The Punic Wars happened because the Mediterranean was too small a place to accommodate two growing powers who had to collide at one stage. Carthage was a rich state with a vast network of trade routes and riches. Rome was primarily a land based power but one that was ambitious and beginning to look outwards. It isn’t quite hard to see where this was heading. Clearly nobody was surprised that this conflict arose. What made it so different and Goldsworthy does a great job of sketching this out – was the difference in attitude that Romans had to war as against that of almost every other political entity in the Mediterranean (or probably even the ancient world).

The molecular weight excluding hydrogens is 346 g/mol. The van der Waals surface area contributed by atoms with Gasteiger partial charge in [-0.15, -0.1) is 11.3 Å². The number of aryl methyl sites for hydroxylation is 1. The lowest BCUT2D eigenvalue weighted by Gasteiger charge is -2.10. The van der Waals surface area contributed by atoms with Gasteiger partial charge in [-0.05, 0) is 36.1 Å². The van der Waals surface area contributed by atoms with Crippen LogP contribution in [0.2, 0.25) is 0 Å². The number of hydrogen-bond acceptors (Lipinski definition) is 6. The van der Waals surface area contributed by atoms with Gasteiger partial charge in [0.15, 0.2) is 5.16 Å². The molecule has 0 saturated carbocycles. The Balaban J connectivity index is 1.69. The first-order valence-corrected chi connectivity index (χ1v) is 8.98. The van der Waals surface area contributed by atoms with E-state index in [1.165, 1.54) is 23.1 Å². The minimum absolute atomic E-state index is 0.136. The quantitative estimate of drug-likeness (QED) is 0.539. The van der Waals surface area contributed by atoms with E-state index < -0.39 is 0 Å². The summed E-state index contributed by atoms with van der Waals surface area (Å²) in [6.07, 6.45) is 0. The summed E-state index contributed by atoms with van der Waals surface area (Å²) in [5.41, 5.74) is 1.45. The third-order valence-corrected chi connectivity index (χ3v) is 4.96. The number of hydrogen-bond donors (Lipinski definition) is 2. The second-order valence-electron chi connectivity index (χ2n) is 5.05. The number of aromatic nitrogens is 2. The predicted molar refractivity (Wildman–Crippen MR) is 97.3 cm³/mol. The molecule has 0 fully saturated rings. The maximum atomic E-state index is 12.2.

To most countries/ kingdoms/ city states at that point wars were a natural part of the political lifecycle. People went to war, made peace with the people they were warring with and then got back to life as usual before the next war popped up again. Nobody really expected the enemy to disappear. The expectation was that you made peace to live and fight another day. However the Romans thought differently- to them a victory had to be complete. And that meant the complete subjugation and (if possible/ desired) the complete annihilation of an enemy. Carthage just happened to become one such enemy because it was a prosperous and well established state when the war began and the Romans could not countenance Carthage becoming quite so powerful once again. “Delenda est Carthago” (translating to “Carthage must be destroyed”) a famous catchphrase sounded repeatedly in almost all his speeches by Cato the Elder prior to the third Punic wars.